Chapter 2: How Main Street Gets Results


Main Street Four-Point Approach®

  1. Organization builds consensus between the many vested stakeholders throughout a Main Street District and town to ensure everyone is mobilized and working toward a shared vision for the future of the district. Program structure can take many forms depending on community capacity.
    • A governing board, volunteers, and specific project committees for a 
    • volunteer-driven program.
    • A  Main Street Manager supports and coordinates volunteers, dividing the workload and delineating responsibilities, which builds consensus and cooperation among stakeholders.
    • A declared vision and mission guides regular strategic plans and annual work plans.
  2. Promotion sells a positive image of the commercial district and encourages consumers and investors to live, work, shop, play, and invest in the Main Street district. 
    • Market unique characteristics (through advertising, media relations, retail promotional activity, special events and marketing campaigns) with an effective promotional strategy forges a positive image. 
    • Improve consumer confidence and encourage commercial activity and investment by identifying and appealing to market niches. 
  3. Design puts Main Street into top physical shape. 
    • Capitalize on assets — such as historic buildings and pedestrian-oriented streets. 
    • Create an inviting atmosphere (attractive window displays, well-managed parking areas, wayfinding signage, building improvements, street furniture, signs, sidewalks, lights and landscaping).
    • Instill good maintenance practices. 
    • Enhance the physical appearance by rehabilitating historic buildings, encouraging appropriate new construction, developing sensible design management systems, and long-term planning.
  4. Economic Vitality strengthens a community’s existing economic assets while expanding and diversifying its economic base to create jobs and to respond to today’s consumers’ needs, and to boost the profitability and sales tax revenue of the district. Economic vitality focuses on current market data, trends, and economic forecasts. 
    • Sharpen competitiveness of existing business owners.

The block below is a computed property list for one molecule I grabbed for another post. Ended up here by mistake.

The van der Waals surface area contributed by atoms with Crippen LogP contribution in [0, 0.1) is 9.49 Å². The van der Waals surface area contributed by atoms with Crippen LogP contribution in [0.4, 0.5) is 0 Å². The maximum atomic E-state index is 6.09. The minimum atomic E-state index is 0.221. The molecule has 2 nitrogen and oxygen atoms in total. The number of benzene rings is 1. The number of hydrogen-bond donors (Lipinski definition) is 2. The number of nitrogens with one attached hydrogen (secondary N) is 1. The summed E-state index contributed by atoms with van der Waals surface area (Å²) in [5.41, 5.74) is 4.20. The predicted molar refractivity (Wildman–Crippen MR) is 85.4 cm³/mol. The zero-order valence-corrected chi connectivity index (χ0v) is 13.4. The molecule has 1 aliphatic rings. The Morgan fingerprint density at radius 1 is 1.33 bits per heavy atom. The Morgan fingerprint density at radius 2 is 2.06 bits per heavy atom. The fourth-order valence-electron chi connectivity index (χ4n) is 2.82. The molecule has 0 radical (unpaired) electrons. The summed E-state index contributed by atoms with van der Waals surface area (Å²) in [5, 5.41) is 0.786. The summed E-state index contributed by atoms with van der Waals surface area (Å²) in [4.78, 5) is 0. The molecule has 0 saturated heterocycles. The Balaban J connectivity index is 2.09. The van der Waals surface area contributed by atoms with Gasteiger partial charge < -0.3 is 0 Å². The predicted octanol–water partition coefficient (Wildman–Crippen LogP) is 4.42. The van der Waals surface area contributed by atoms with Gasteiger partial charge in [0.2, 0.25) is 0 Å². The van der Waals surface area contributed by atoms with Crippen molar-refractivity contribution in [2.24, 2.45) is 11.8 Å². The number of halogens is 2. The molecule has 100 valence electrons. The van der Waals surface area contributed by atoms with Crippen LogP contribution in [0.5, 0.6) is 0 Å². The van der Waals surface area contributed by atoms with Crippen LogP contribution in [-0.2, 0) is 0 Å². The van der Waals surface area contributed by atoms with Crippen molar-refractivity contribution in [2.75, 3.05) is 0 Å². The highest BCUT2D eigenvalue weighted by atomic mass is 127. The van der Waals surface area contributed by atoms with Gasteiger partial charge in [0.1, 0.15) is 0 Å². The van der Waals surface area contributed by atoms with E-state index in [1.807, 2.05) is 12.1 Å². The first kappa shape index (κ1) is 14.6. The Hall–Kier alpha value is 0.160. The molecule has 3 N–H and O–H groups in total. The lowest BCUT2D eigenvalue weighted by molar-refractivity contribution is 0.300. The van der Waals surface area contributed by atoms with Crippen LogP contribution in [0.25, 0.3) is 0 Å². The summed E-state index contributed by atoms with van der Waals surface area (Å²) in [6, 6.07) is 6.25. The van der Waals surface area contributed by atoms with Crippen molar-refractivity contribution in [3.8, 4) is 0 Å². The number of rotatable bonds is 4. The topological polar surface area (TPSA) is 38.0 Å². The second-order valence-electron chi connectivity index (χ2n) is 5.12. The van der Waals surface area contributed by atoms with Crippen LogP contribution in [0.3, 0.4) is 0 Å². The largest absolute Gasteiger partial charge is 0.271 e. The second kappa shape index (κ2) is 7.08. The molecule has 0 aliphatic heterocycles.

• Foster entrepreneurial start-ups and expansions.
    • Recruit compatible new businesses and new economic uses. 
    • Convert unused or underused commercial space into economically productive property.

Main Street Community Transformation Strategies  

Each local Main Street program, in close partnership with community organizations and municipalities, will help develop a set of Community Transformation Strategies connected to long-term change based on the community vision and an understanding of the market, and should lead to outcomes both quantitative and qualitative.  

These strategies unite the Four Points of Organization, Design, Promotion, and Economic Vitality. With transformational strategies in place, the Main Street organization can assess what activities, resources, and people-power will be necessary to bring them to life with the Four Points. Progress will be measured by economic metrics and quality outcomes, which will allow more flexibility in the organizational model of the local Main Street program and the efforts of community revitalization. 

For example, a community may decide that it wants to capitalize on its agricultural heritage. As a transformational strategy, that Main Street may work with local restaurants to develop farm-to-table concepts (Organization), create events such as an antique tractor show and sugar beet bowling (Promotion), and build a community garden in downtown (Design).

Community Visioning

Visioning should be a community driven process that brings stakeholders from all sectors together, inviting them to be proactive participants in the revitalization process. This can provide a foundation for outlining the community’s own identity, expectations, and ideals while identifying perceptions, needs and opportunities.

Community Transformation Strategy